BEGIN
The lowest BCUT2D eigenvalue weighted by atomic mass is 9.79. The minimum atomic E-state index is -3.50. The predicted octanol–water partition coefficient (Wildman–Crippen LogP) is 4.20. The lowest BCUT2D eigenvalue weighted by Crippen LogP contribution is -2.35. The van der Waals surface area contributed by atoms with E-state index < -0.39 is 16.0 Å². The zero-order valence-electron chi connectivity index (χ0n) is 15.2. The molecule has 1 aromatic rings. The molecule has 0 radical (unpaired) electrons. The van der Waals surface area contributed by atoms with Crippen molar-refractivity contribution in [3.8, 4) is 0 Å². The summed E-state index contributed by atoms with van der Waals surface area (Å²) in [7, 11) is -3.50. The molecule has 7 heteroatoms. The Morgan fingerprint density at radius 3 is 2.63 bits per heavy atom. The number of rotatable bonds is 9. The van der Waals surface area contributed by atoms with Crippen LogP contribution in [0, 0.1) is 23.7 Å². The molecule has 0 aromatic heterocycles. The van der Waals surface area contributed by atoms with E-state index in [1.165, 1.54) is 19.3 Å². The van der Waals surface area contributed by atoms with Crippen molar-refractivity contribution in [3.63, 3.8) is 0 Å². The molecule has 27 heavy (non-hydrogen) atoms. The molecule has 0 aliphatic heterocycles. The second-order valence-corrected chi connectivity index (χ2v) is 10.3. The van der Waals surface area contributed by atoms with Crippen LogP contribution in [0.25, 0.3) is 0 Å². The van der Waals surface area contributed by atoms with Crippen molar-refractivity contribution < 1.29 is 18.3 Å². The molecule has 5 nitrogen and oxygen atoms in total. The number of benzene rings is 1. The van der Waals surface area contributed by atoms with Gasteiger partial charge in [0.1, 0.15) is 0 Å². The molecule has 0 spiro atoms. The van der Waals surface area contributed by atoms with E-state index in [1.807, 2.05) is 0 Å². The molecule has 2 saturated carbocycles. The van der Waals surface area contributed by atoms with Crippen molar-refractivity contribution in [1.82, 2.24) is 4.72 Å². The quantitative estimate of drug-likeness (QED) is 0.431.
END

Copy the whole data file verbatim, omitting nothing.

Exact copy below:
The lowest BCUT2D eigenvalue weighted by atomic mass is 9.79. The minimum atomic E-state index is -3.50. The predicted octanol–water partition coefficient (Wildman–Crippen LogP) is 4.20. The lowest BCUT2D eigenvalue weighted by Crippen LogP contribution is -2.35. The van der Waals surface area contributed by atoms with E-state index < -0.39 is 16.0 Å². The zero-order valence-electron chi connectivity index (χ0n) is 15.2. The molecule has 1 aromatic rings. The molecule has 0 radical (unpaired) electrons. The van der Waals surface area contributed by atoms with Crippen molar-refractivity contribution in [3.8, 4) is 0 Å². The summed E-state index contributed by atoms with van der Waals surface area (Å²) in [7, 11) is -3.50. The molecule has 7 heteroatoms. The Morgan fingerprint density at radius 3 is 2.63 bits per heavy atom. The number of rotatable bonds is 9. The van der Waals surface area contributed by atoms with Crippen LogP contribution in [0, 0.1) is 23.7 Å². The molecule has 0 aromatic heterocycles. The van der Waals surface area contributed by atoms with E-state index in [1.165, 1.54) is 19.3 Å². The van der Waals surface area contributed by atoms with Crippen molar-refractivity contribution in [3.63, 3.8) is 0 Å². The molecule has 27 heavy (non-hydrogen) atoms. The molecule has 0 aliphatic heterocycles. The second-order valence-corrected chi connectivity index (χ2v) is 10.3. The van der Waals surface area contributed by atoms with Crippen LogP contribution in [0.25, 0.3) is 0 Å². The van der Waals surface area contributed by atoms with Crippen molar-refractivity contribution < 1.29 is 18.3 Å². The molecule has 5 nitrogen and oxygen atoms in total. The number of benzene rings is 1. The van der Waals surface area contributed by atoms with Gasteiger partial charge in [0.1, 0.15) is 0 Å². The molecule has 0 spiro atoms. The van der Waals surface area contributed by atoms with E-state index in [1.807, 2.05) is 0 Å². The molecule has 2 saturated carbocycles. The van der Waals surface area contributed by atoms with Crippen molar-refractivity contribution in [1.82, 2.24) is 4.72 Å². The quantitative estimate of drug-likeness (QED) is 0.431.